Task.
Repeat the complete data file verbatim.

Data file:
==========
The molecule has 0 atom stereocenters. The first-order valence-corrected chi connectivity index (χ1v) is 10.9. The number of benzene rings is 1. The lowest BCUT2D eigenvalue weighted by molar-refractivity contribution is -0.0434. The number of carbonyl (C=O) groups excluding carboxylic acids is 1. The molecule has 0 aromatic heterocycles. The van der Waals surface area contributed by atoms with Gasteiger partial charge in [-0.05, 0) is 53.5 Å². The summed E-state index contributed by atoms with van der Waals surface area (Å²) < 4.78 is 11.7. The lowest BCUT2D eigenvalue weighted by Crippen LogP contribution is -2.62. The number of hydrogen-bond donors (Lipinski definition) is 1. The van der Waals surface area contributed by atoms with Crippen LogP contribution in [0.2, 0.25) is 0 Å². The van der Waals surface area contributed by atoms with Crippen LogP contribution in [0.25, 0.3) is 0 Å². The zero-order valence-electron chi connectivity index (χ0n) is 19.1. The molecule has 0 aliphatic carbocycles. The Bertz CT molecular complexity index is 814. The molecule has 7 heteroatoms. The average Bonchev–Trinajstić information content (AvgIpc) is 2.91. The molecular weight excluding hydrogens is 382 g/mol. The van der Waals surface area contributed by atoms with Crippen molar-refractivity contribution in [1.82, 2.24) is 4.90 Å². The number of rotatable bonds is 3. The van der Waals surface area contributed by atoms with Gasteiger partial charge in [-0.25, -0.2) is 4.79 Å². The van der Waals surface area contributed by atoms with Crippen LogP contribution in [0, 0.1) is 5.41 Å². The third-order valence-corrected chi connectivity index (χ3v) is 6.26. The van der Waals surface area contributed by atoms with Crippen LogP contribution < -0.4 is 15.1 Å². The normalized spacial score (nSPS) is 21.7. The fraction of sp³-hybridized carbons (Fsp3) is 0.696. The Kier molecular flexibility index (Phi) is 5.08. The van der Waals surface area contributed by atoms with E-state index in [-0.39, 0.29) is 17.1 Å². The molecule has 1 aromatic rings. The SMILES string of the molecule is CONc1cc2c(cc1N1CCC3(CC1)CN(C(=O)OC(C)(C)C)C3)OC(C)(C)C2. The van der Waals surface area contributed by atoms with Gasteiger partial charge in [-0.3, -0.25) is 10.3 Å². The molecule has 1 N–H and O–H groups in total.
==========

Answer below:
The molecule has 0 atom stereocenters. The first-order valence-corrected chi connectivity index (χ1v) is 10.9. The number of benzene rings is 1. The lowest BCUT2D eigenvalue weighted by molar-refractivity contribution is -0.0434. The number of carbonyl (C=O) groups excluding carboxylic acids is 1. The molecule has 0 aromatic heterocycles. The van der Waals surface area contributed by atoms with Gasteiger partial charge in [-0.05, 0) is 53.5 Å². The summed E-state index contributed by atoms with van der Waals surface area (Å²) < 4.78 is 11.7. The lowest BCUT2D eigenvalue weighted by Crippen LogP contribution is -2.62. The number of hydrogen-bond donors (Lipinski definition) is 1. The van der Waals surface area contributed by atoms with Crippen LogP contribution in [0.2, 0.25) is 0 Å². The van der Waals surface area contributed by atoms with Crippen LogP contribution in [0.25, 0.3) is 0 Å². The zero-order valence-electron chi connectivity index (χ0n) is 19.1. The molecule has 0 aliphatic carbocycles. The Bertz CT molecular complexity index is 814. The molecule has 7 heteroatoms. The average Bonchev–Trinajstić information content (AvgIpc) is 2.91. The molecular weight excluding hydrogens is 382 g/mol. The van der Waals surface area contributed by atoms with Crippen molar-refractivity contribution in [1.82, 2.24) is 4.90 Å². The number of rotatable bonds is 3. The van der Waals surface area contributed by atoms with Gasteiger partial charge in [-0.25, -0.2) is 4.79 Å². The van der Waals surface area contributed by atoms with Crippen LogP contribution in [0, 0.1) is 5.41 Å². The third-order valence-corrected chi connectivity index (χ3v) is 6.26. The van der Waals surface area contributed by atoms with Crippen LogP contribution < -0.4 is 15.1 Å². The normalized spacial score (nSPS) is 21.7. The fraction of sp³-hybridized carbons (Fsp3) is 0.696. The Kier molecular flexibility index (Phi) is 5.08. The van der Waals surface area contributed by atoms with E-state index in [-0.39, 0.29) is 17.1 Å². The molecule has 1 aromatic rings. The SMILES string of the molecule is CONc1cc2c(cc1N1CCC3(CC1)CN(C(=O)OC(C)(C)C)C3)OC(C)(C)C2. The van der Waals surface area contributed by atoms with Gasteiger partial charge in [-0.3, -0.25) is 10.3 Å². The molecule has 1 N–H and O–H groups in total.